Persistent Link:
http://hdl.handle.net/10150/297523
Title:
Campaign Finance Reform: A Critical Blow to the First Amendment
Author:
Carstensen, Morgan Elizabeth
Issue Date:
2013
Publisher:
The University of Arizona.
Rights:
Copyright © is held by the author. Digital access to this material is made possible by the University Libraries, University of Arizona. Further transmission, reproduction or presentation (such as public display or performance) of protected items is prohibited except with permission of the author.
Abstract:
Freedom of speech is one of our most valued rights; however, it is also one of the most contentious. Whether rightly or wrongly, the courts continuously try to find the balance between an individual’s right to speech and the functioning of society. It is this reason that one is not permitted to yell "fire" in a public place. Doing so could incite chaos, resulting in the destruction of property and personal harm. Freedom of speech, then, is often weighed against other rights to determine how strictly it should be protected. In regards to campaign finance, the argument goes that those with greater economic standing have a monopoly on speech. Therefore, it is in the interest of democratic equality that restrictions are set in place as to prevent any undue influences. While this might restrict the speech of a few, the benefit will be greater to many. In this paper I contest this notion, and instead present a positive relationship between money and speech and how embracing such a concept is ultimately more respectful of the individual right to freedom of speech. In order to do so, a brief legal history on campaign finance law will be detailed, following an in-depth analysis of key court cases, including Citizens United. The egalitarian justification for campaign finance reform will be included as a response to the Citizens case. Lastly, and most importantly, this paper will prove that money is a necessary component to speech, and to restrict it is to violate the protections guaranteed under the First Amendment.
Type:
text; Electronic Thesis
Degree Name:
B.A.
Degree Level:
bachelors
Degree Program:
Honors College; Political Science
Degree Grantor:
University of Arizona
Advisor:
Dovi, Suzanne

Full metadata record

DC FieldValue Language
dc.language.isoenen_US
dc.titleCampaign Finance Reform: A Critical Blow to the First Amendmenten_US
dc.creatorCarstensen, Morgan Elizabethen_US
dc.contributor.authorCarstensen, Morgan Elizabethen_US
dc.date.issued2013-
dc.publisherThe University of Arizona.en_US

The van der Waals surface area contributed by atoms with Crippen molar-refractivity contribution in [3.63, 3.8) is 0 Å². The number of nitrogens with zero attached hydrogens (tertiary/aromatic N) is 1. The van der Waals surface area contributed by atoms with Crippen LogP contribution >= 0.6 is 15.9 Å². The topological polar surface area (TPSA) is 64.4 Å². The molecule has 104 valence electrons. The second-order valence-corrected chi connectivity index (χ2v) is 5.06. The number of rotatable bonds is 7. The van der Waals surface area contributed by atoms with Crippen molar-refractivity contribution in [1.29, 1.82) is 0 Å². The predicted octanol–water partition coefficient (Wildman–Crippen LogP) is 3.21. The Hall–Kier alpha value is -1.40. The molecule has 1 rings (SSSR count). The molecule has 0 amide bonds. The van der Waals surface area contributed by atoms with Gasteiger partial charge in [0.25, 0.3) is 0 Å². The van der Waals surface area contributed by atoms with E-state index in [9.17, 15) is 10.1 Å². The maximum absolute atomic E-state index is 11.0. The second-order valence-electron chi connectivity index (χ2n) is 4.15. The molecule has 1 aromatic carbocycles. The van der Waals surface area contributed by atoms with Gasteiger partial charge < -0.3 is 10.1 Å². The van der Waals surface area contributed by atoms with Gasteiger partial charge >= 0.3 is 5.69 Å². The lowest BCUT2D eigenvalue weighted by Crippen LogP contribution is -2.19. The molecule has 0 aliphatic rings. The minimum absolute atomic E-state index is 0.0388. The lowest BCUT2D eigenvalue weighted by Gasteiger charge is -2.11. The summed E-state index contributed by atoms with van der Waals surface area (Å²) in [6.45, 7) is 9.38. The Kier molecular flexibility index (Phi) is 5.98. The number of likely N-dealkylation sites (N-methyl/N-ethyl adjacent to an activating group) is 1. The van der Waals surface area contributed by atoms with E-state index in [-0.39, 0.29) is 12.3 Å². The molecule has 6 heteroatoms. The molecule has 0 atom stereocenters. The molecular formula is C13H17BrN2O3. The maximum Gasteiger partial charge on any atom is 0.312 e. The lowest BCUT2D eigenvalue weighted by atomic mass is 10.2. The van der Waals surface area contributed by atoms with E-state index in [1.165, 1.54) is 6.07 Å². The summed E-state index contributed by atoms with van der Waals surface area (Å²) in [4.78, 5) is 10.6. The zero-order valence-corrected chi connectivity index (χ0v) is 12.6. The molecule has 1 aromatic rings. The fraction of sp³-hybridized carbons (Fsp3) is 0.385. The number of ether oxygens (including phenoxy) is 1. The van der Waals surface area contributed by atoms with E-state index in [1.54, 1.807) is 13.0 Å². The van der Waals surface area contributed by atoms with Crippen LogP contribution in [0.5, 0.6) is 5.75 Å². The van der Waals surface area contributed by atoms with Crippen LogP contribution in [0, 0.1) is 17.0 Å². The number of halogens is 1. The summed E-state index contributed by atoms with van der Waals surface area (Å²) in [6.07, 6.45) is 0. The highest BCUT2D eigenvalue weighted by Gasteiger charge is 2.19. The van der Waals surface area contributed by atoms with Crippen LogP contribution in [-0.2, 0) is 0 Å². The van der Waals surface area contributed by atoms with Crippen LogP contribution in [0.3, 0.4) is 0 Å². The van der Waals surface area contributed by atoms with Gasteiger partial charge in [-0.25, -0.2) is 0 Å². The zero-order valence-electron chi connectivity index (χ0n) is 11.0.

dc.rightsCopyright © is held by the author. Digital access to this material is made possible by the University Libraries, University of Arizona. Further transmission, reproduction or presentation (such as public display or performance) of protected items is prohibited except with permission of the author.en_US
dc.description.abstractFreedom of speech is one of our most valued rights; however, it is also one of the most contentious. Whether rightly or wrongly, the courts continuously try to find the balance between an individual’s right to speech and the functioning of society. It is this reason that one is not permitted to yell "fire" in a public place. Doing so could incite chaos, resulting in the destruction of property and personal harm. Freedom of speech, then, is often weighed against other rights to determine how strictly it should be protected. In regards to campaign finance, the argument goes that those with greater economic standing have a monopoly on speech. Therefore, it is in the interest of democratic equality that restrictions are set in place as to prevent any undue influences. While this might restrict the speech of a few, the benefit will be greater to many. In this paper I contest this notion, and instead present a positive relationship between money and speech and how embracing such a concept is ultimately more respectful of the individual right to freedom of speech. In order to do so, a brief legal history on campaign finance law will be detailed, following an in-depth analysis of key court cases, including Citizens United. The egalitarian justification for campaign finance reform will be included as a response to the Citizens case. Lastly, and most importantly, this paper will prove that money is a necessary component to speech, and to restrict it is to violate the protections guaranteed under the First Amendment.en_US
dc.typetexten_US
dc.typeElectronic Thesisen_US
thesis.degree.nameB.A.en_US
thesis.degree.levelbachelorsen_US
thesis.degree.disciplineHonors Collegeen_US
thesis.degree.disciplinePolitical Scienceen_US
thesis.degree.grantorUniversity of Arizonaen_US
dc.contributor.advisorDovi, Suzanne-
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